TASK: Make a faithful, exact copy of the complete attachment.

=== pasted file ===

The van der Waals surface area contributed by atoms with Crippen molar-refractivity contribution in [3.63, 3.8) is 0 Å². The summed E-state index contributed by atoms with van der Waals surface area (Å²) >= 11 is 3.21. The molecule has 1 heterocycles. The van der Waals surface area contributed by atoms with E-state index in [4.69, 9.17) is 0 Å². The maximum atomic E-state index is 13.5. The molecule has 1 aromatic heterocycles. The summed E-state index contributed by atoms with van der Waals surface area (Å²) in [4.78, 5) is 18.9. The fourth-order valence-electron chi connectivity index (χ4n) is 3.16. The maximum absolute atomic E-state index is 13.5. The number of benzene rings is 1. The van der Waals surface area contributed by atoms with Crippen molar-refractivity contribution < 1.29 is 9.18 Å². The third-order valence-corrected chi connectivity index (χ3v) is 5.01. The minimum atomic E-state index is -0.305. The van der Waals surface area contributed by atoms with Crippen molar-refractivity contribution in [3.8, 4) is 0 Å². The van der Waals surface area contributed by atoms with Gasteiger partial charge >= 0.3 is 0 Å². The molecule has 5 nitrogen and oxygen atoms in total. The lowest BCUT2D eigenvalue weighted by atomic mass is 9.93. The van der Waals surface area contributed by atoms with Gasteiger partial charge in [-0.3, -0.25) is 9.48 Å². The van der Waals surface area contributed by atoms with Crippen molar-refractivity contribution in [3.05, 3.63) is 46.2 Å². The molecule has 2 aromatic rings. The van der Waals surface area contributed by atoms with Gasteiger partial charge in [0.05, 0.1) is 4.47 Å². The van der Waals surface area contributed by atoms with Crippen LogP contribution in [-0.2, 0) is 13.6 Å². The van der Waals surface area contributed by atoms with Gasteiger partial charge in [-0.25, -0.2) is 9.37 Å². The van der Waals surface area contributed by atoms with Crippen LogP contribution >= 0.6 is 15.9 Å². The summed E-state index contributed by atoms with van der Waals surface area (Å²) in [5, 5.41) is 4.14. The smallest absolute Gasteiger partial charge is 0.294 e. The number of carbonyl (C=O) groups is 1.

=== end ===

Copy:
The van der Waals surface area contributed by atoms with Crippen molar-refractivity contribution in [3.63, 3.8) is 0 Å². The summed E-state index contributed by atoms with van der Waals surface area (Å²) >= 11 is 3.21. The molecule has 1 heterocycles. The van der Waals surface area contributed by atoms with E-state index in [4.69, 9.17) is 0 Å². The maximum atomic E-state index is 13.5. The molecule has 1 aromatic heterocycles. The summed E-state index contributed by atoms with van der Waals surface area (Å²) in [4.78, 5) is 18.9. The fourth-order valence-electron chi connectivity index (χ4n) is 3.16. The maximum absolute atomic E-state index is 13.5. The number of benzene rings is 1. The van der Waals surface area contributed by atoms with Crippen molar-refractivity contribution < 1.29 is 9.18 Å². The third-order valence-corrected chi connectivity index (χ3v) is 5.01. The minimum atomic E-state index is -0.305. The van der Waals surface area contributed by atoms with Crippen molar-refractivity contribution in [3.8, 4) is 0 Å². The van der Waals surface area contributed by atoms with Gasteiger partial charge >= 0.3 is 0 Å². The molecule has 5 nitrogen and oxygen atoms in total. The lowest BCUT2D eigenvalue weighted by atomic mass is 9.93. The van der Waals surface area contributed by atoms with Gasteiger partial charge in [-0.3, -0.25) is 9.48 Å². The van der Waals surface area contributed by atoms with Crippen molar-refractivity contribution in [3.05, 3.63) is 46.2 Å². The molecule has 2 aromatic rings. The van der Waals surface area contributed by atoms with Gasteiger partial charge in [0.05, 0.1) is 4.47 Å². The van der Waals surface area contributed by atoms with Crippen LogP contribution in [-0.2, 0) is 13.6 Å². The van der Waals surface area contributed by atoms with Gasteiger partial charge in [-0.25, -0.2) is 9.37 Å². The van der Waals surface area contributed by atoms with Crippen LogP contribution >= 0.6 is 15.9 Å². The summed E-state index contributed by atoms with van der Waals surface area (Å²) in [5, 5.41) is 4.14. The smallest absolute Gasteiger partial charge is 0.294 e. The number of carbonyl (C=O) groups is 1.